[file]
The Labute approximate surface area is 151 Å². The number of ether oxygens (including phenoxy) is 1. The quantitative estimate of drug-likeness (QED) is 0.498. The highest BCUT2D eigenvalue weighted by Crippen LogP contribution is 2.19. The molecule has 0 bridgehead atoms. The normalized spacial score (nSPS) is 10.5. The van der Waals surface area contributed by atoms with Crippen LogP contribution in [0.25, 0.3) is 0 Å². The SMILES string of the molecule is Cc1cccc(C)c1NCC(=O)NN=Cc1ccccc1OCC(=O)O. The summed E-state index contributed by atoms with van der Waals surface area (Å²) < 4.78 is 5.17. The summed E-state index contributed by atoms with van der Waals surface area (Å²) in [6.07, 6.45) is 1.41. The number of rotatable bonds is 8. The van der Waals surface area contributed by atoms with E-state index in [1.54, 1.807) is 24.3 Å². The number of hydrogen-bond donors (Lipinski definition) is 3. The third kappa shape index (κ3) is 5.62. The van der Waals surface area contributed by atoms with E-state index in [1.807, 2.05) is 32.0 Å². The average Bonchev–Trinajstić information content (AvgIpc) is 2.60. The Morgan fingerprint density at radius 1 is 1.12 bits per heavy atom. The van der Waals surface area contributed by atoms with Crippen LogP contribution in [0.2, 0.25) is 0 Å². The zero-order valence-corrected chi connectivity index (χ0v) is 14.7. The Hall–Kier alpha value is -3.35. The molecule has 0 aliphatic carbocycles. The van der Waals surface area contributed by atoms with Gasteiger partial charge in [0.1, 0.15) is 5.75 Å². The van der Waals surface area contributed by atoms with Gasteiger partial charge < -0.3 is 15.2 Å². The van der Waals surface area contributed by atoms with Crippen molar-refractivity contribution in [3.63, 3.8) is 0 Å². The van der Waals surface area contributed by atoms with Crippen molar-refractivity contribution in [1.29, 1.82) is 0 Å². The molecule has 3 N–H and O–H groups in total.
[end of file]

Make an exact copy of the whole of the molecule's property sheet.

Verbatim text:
The Labute approximate surface area is 151 Å². The number of ether oxygens (including phenoxy) is 1. The quantitative estimate of drug-likeness (QED) is 0.498. The highest BCUT2D eigenvalue weighted by Crippen LogP contribution is 2.19. The molecule has 0 bridgehead atoms. The normalized spacial score (nSPS) is 10.5. The van der Waals surface area contributed by atoms with Crippen LogP contribution in [0.25, 0.3) is 0 Å². The SMILES string of the molecule is Cc1cccc(C)c1NCC(=O)NN=Cc1ccccc1OCC(=O)O. The summed E-state index contributed by atoms with van der Waals surface area (Å²) < 4.78 is 5.17. The summed E-state index contributed by atoms with van der Waals surface area (Å²) in [6.07, 6.45) is 1.41. The number of rotatable bonds is 8. The van der Waals surface area contributed by atoms with E-state index in [1.54, 1.807) is 24.3 Å². The number of hydrogen-bond donors (Lipinski definition) is 3. The third kappa shape index (κ3) is 5.62. The van der Waals surface area contributed by atoms with E-state index in [1.807, 2.05) is 32.0 Å². The average Bonchev–Trinajstić information content (AvgIpc) is 2.60. The Morgan fingerprint density at radius 1 is 1.12 bits per heavy atom. The van der Waals surface area contributed by atoms with Crippen LogP contribution in [0.2, 0.25) is 0 Å². The zero-order valence-corrected chi connectivity index (χ0v) is 14.7. The Hall–Kier alpha value is -3.35. The molecule has 0 aliphatic carbocycles. The van der Waals surface area contributed by atoms with Gasteiger partial charge in [0.1, 0.15) is 5.75 Å². The van der Waals surface area contributed by atoms with Gasteiger partial charge < -0.3 is 15.2 Å². The van der Waals surface area contributed by atoms with Crippen molar-refractivity contribution in [3.63, 3.8) is 0 Å². The van der Waals surface area contributed by atoms with Crippen molar-refractivity contribution in [1.29, 1.82) is 0 Å². The molecule has 3 N–H and O–H groups in total.